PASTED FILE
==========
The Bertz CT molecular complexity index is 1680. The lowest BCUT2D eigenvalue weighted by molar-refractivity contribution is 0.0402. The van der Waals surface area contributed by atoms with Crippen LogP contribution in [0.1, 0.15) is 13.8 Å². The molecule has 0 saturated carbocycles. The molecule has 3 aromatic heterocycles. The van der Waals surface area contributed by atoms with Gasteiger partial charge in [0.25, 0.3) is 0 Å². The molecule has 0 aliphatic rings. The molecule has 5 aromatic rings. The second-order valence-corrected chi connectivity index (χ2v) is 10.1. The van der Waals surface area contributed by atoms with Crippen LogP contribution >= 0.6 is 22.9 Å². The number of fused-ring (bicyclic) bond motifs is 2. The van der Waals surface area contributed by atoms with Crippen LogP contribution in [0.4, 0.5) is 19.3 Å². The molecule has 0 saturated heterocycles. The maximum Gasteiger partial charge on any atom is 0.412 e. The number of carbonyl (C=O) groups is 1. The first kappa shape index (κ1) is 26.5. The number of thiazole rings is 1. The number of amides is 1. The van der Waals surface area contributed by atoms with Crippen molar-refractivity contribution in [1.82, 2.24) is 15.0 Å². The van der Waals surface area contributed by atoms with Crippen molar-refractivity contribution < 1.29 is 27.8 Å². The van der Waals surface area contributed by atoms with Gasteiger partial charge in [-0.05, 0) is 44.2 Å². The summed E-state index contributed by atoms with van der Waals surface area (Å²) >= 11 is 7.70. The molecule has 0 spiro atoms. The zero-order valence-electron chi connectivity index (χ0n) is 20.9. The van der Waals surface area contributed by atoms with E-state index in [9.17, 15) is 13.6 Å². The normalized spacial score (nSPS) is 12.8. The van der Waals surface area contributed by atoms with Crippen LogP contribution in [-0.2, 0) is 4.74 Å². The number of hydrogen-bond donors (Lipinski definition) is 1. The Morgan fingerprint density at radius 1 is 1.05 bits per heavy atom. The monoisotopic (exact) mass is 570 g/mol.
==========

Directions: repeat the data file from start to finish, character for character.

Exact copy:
The Bertz CT molecular complexity index is 1680. The lowest BCUT2D eigenvalue weighted by molar-refractivity contribution is 0.0402. The van der Waals surface area contributed by atoms with Crippen LogP contribution in [0.1, 0.15) is 13.8 Å². The molecule has 0 saturated carbocycles. The molecule has 3 aromatic heterocycles. The van der Waals surface area contributed by atoms with Gasteiger partial charge in [0.25, 0.3) is 0 Å². The molecule has 0 aliphatic rings. The molecule has 5 aromatic rings. The second-order valence-corrected chi connectivity index (χ2v) is 10.1. The van der Waals surface area contributed by atoms with Crippen LogP contribution >= 0.6 is 22.9 Å². The number of fused-ring (bicyclic) bond motifs is 2. The van der Waals surface area contributed by atoms with Crippen LogP contribution in [0.4, 0.5) is 19.3 Å². The molecule has 0 saturated heterocycles. The maximum Gasteiger partial charge on any atom is 0.412 e. The number of carbonyl (C=O) groups is 1. The first kappa shape index (κ1) is 26.5. The number of thiazole rings is 1. The number of amides is 1. The van der Waals surface area contributed by atoms with Crippen molar-refractivity contribution in [1.82, 2.24) is 15.0 Å². The van der Waals surface area contributed by atoms with Crippen molar-refractivity contribution < 1.29 is 27.8 Å². The van der Waals surface area contributed by atoms with Gasteiger partial charge in [-0.05, 0) is 44.2 Å². The summed E-state index contributed by atoms with van der Waals surface area (Å²) >= 11 is 7.70. The molecule has 0 spiro atoms. The zero-order valence-electron chi connectivity index (χ0n) is 20.9. The van der Waals surface area contributed by atoms with E-state index in [9.17, 15) is 13.6 Å². The normalized spacial score (nSPS) is 12.8. The van der Waals surface area contributed by atoms with Crippen LogP contribution in [-0.2, 0) is 4.74 Å². The number of hydrogen-bond donors (Lipinski definition) is 1. The Morgan fingerprint density at radius 1 is 1.05 bits per heavy atom. The monoisotopic (exact) mass is 570 g/mol.